So, we have approximately figured out what Vlad Jr.’s floor and ceiling are, all that’s left is to figure out everything in between. Thus, the next step is to approximate the development curve for an average 3B. Since 2000, 3B in their age 27 season play more than any other age, receiving 45,542 plate appearances. To account for the lesser PA totals of other ages, we will assume any missing PA would have gone to replacement level players. As an example, 22-year-old third baseman put up 2.4 fWAR/650 PA in 12,154 total PA since 2000. If we assume the remaining 33,388 unaccounted for PA went to replacement level players, you end up 0.7 fWAR per 650 PA.

Using this method, we find that players improve gradually until their peak at age 29. The graph below depicts the skill of a constantly average 3B throughout their career.

The difference between the skill of an average 20-year-old and average 29-year-old is about 2.3 WAR. For Vlad Jr. however, the earlier floor and ceiling findings put the difference at only 1.7 WAR. This should not come as too big a surprise however, as any marginal improvement becomes significantly harder as a player approaches the current physical limit. As such, we shall assume that Vlad Jr. will, from 2020 on, improve by 74% of the rate of an average third baseman.

From here, we must show Vlad Jr.’s progression from now to his projected peak. By adding the year to year improvements seen for an average third baseman and multiplying them by a factor of 0.74, we find following graph, which depicts Vlad Jr.’s projected progression for the duration of the hypothetical 10-year contract.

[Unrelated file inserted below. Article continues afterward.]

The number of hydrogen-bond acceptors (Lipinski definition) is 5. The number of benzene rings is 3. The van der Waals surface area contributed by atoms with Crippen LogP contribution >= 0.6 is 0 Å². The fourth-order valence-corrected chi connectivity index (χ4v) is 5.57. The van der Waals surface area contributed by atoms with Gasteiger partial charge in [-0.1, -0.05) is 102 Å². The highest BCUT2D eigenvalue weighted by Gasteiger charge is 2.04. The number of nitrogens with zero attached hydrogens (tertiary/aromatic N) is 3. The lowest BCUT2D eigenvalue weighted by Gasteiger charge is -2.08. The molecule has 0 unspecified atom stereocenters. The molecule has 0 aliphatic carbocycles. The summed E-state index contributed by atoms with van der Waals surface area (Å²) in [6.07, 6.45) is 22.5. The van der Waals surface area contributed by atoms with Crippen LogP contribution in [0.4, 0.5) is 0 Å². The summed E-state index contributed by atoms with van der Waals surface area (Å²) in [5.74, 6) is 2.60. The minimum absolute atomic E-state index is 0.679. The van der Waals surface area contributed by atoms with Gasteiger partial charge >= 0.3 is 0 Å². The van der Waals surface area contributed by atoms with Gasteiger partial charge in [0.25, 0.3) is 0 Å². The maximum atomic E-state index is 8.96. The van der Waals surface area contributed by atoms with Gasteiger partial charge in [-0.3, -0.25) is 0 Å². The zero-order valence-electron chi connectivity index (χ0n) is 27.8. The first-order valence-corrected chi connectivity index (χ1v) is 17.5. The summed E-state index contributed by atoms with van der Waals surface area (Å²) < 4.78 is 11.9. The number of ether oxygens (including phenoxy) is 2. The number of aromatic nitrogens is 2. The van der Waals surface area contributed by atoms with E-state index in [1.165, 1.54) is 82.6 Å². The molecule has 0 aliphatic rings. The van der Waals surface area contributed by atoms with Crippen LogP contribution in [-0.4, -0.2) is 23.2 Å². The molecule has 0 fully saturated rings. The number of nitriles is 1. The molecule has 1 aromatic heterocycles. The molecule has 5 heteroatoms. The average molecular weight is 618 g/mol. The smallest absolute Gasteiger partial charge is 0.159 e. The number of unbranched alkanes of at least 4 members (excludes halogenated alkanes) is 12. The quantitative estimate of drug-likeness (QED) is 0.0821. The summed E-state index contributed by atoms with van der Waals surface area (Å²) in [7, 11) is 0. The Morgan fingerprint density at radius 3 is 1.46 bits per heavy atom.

Now that we have approximated how good Vlad Jr. is going to be, we need to translate this performance into dollar figures. The first three years of this 10-year contract are simple. Since, regardless of how good Vlad Jr. is for the first three years of his career, the Jays do not have to pay him more than league minimum, this should be reflected in the value of the extension. The 2019 league minimum salary is $555,000, and since the minimum salary has increased by $10,000 each of the last two seasons, we’ll assume it does again in 2020 and 2021. However, it should be noted that even if this assumption is off, any change would have to be incredibly drastic to have a noticeable impact on the eventual value of the contract.

Where it starts to get tricky is in his age 23 through 26 seasons, when Vlad Jr. becomes arbitration eligible. Up to this point, we’ve been assuming 650 PA. However, arbitration figures take both total playing time and performance into account and as a result, we need to come up with a more definite answer as to how much Vlad Jr. is expected to play per season over the term of the contract.

To estimate playing time, we need to estimate how much time Vlad Jr. will spend on the recently renamed Injured List. MLB position players spent a total of 16,891 days on the DL last season, or 563 days per team. The season was 186 days long, so assuming a team carries 13 position players before roster expansion and 18 after roster expansion, this comes to 2588 of healthy days position players on a team. Take DL days as a percentage of approximate actual healthy service time, and you end up at 21.8%. Thus, we can expect Vlad Jr. to appear in approximately 78.2% of the games over the duration of his contract. This comes out to about 127 games per season.